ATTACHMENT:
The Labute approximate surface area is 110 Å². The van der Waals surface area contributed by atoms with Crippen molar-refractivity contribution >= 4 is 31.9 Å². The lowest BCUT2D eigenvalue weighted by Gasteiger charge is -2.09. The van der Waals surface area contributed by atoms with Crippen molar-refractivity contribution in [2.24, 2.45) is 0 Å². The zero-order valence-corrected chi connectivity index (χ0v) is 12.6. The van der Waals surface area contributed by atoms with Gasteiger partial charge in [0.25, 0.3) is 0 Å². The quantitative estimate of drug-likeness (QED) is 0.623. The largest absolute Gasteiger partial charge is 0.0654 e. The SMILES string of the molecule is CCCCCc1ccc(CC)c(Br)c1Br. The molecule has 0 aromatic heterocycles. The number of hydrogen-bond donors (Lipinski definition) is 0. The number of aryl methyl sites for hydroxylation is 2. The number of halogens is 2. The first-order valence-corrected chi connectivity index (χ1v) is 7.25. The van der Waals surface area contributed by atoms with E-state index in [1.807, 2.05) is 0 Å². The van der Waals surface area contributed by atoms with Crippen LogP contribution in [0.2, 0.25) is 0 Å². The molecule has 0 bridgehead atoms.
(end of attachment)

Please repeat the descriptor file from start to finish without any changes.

The Labute approximate surface area is 110 Å². The van der Waals surface area contributed by atoms with Crippen molar-refractivity contribution >= 4 is 31.9 Å². The lowest BCUT2D eigenvalue weighted by Gasteiger charge is -2.09. The van der Waals surface area contributed by atoms with Crippen molar-refractivity contribution in [2.24, 2.45) is 0 Å². The zero-order valence-corrected chi connectivity index (χ0v) is 12.6. The van der Waals surface area contributed by atoms with Gasteiger partial charge in [0.25, 0.3) is 0 Å². The quantitative estimate of drug-likeness (QED) is 0.623. The largest absolute Gasteiger partial charge is 0.0654 e. The SMILES string of the molecule is CCCCCc1ccc(CC)c(Br)c1Br. The molecule has 0 aromatic heterocycles. The number of hydrogen-bond donors (Lipinski definition) is 0. The number of aryl methyl sites for hydroxylation is 2. The number of halogens is 2. The first-order valence-corrected chi connectivity index (χ1v) is 7.25. The van der Waals surface area contributed by atoms with E-state index in [1.807, 2.05) is 0 Å². The van der Waals surface area contributed by atoms with Crippen LogP contribution in [0.2, 0.25) is 0 Å². The molecule has 0 bridgehead atoms.